jolie laide

jolie laide

I started this when I lived in Brooklyn and struggled for grace in a city that grants moments of beauty and ugliness breathtakingly close to one another. Now I live in a place where things are a different kind of ugly and the beauty is pedestrian. I struggle with that.


The place I drop off my laundry has been closed and locked tight. I first noticed this over the weekend when I went to pick up my laundry and found, instead of its usual 24-hour bustle, only a blank rolled-down gate. With no note, no signs of activity, I assumed the worst: one of the cranky crusty ladies had died.

Today, hopeful and desperate for clean clothes, I go by again, and to my great relief, they are open. They are renovating and with the power turned off, the ladies have congregated on the sidewalk. It is all rather festive, chairs out front facing the busy street, grandchildren darting about, no work to be done, just customers like me, “picking up” and they softly hassle and hector me the way they do.

The head of the hen squad leads me inside to find my laundry bag and searching around the darkened interior we chat about the events of the past few days. She is happy to have had a few days off, as her daughter was graduating.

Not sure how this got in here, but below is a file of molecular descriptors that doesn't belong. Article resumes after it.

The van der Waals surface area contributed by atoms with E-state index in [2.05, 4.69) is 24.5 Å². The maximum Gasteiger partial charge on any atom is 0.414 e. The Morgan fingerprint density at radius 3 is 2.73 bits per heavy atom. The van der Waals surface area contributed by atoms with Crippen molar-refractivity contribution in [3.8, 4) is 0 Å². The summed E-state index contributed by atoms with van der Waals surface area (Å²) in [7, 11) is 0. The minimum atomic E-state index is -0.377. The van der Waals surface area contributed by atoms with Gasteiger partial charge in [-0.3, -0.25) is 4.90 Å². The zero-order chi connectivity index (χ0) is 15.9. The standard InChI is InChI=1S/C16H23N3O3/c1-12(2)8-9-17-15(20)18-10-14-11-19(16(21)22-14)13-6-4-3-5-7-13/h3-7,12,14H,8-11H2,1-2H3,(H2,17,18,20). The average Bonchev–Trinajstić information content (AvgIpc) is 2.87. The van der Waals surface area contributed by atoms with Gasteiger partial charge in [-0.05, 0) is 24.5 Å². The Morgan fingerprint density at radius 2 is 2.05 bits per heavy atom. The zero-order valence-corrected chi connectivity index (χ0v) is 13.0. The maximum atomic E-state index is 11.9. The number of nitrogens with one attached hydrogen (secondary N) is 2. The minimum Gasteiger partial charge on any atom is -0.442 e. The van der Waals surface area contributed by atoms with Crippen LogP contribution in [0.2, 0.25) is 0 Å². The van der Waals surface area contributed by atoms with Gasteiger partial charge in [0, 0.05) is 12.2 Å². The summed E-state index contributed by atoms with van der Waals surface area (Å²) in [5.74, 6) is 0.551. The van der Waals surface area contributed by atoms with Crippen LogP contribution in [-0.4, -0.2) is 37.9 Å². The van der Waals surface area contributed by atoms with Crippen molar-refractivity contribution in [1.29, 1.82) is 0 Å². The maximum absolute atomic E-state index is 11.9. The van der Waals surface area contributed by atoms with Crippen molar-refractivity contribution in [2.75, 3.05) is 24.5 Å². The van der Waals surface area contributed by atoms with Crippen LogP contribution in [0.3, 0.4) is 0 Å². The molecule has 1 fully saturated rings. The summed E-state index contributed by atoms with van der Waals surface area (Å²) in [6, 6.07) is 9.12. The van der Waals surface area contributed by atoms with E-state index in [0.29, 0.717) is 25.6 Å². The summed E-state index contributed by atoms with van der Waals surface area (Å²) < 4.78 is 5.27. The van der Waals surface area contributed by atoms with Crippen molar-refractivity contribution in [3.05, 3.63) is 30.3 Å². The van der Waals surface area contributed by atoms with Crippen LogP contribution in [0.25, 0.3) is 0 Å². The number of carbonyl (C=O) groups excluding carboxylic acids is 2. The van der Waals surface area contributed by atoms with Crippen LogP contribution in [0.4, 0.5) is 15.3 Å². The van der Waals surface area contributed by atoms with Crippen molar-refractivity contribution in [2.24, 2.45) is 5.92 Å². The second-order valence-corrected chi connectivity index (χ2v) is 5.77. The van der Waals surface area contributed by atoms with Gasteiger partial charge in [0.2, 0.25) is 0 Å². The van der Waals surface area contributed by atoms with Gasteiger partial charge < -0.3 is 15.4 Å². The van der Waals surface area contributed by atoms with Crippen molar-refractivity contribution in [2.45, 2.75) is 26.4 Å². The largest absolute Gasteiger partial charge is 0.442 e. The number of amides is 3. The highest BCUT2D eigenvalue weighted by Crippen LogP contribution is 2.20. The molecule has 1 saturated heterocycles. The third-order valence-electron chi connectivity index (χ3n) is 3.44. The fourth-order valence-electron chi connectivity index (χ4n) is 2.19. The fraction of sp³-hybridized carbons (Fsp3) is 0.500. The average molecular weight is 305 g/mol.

“She been teaching for ten year. Now they want her to be Principal,” she says and she sounds like a version of home to me, North Carolina rural poor.

“You must be so proud!” I say with my mouth full of good teeth, my clean diction.

“This the big one. The Master degree. She call me and told me, ‘Mommy, I got it!’”

“Did you cry?” and I put my finger to the corner of my eye, trace the trail of an invisible tear down my face.

A moment like a held breath, as we look at each other, and both our eyes start to well up. The moment exhales, we gain our composure, we continue on.


Post a Comment

<< Home